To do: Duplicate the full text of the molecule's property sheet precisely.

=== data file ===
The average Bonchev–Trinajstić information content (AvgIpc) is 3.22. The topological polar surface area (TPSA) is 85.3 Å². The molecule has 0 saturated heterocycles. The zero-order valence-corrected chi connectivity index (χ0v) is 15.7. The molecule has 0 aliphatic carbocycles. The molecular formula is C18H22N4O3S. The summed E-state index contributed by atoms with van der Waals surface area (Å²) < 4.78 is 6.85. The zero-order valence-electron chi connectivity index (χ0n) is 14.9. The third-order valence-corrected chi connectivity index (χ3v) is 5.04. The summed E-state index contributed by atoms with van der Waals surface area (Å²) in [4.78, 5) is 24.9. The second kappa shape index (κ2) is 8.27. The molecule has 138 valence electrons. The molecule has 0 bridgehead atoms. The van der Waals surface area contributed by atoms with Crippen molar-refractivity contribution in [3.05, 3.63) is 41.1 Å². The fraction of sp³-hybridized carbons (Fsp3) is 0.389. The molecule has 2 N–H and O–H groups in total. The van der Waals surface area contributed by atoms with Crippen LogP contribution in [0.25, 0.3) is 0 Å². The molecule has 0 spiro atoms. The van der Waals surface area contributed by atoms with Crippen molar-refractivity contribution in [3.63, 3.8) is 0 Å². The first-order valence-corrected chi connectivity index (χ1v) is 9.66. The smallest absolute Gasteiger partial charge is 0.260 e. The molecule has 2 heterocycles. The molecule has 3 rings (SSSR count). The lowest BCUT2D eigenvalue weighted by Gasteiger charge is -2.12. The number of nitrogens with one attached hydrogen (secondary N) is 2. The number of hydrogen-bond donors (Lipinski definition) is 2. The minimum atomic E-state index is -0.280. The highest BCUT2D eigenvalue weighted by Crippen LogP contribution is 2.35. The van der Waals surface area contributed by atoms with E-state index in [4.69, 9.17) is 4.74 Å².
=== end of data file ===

The average Bonchev–Trinajstić information content (AvgIpc) is 3.22. The topological polar surface area (TPSA) is 85.3 Å². The molecule has 0 saturated heterocycles. The zero-order valence-corrected chi connectivity index (χ0v) is 15.7. The molecule has 0 aliphatic carbocycles. The molecular formula is C18H22N4O3S. The summed E-state index contributed by atoms with van der Waals surface area (Å²) < 4.78 is 6.85. The zero-order valence-electron chi connectivity index (χ0n) is 14.9. The third-order valence-corrected chi connectivity index (χ3v) is 5.04. The summed E-state index contributed by atoms with van der Waals surface area (Å²) in [4.78, 5) is 24.9. The second kappa shape index (κ2) is 8.27. The molecule has 138 valence electrons. The molecule has 0 bridgehead atoms. The van der Waals surface area contributed by atoms with Crippen molar-refractivity contribution in [3.05, 3.63) is 41.1 Å². The fraction of sp³-hybridized carbons (Fsp3) is 0.389. The molecule has 2 N–H and O–H groups in total. The van der Waals surface area contributed by atoms with Crippen LogP contribution in [0.25, 0.3) is 0 Å². The molecule has 0 spiro atoms. The van der Waals surface area contributed by atoms with Crippen molar-refractivity contribution in [3.63, 3.8) is 0 Å². The first-order valence-corrected chi connectivity index (χ1v) is 9.66. The smallest absolute Gasteiger partial charge is 0.260 e. The molecule has 2 heterocycles. The molecule has 3 rings (SSSR count). The lowest BCUT2D eigenvalue weighted by Gasteiger charge is -2.12. The number of nitrogens with one attached hydrogen (secondary N) is 2. The number of hydrogen-bond donors (Lipinski definition) is 2. The minimum atomic E-state index is -0.280. The highest BCUT2D eigenvalue weighted by Crippen LogP contribution is 2.35. The van der Waals surface area contributed by atoms with E-state index in [4.69, 9.17) is 4.74 Å².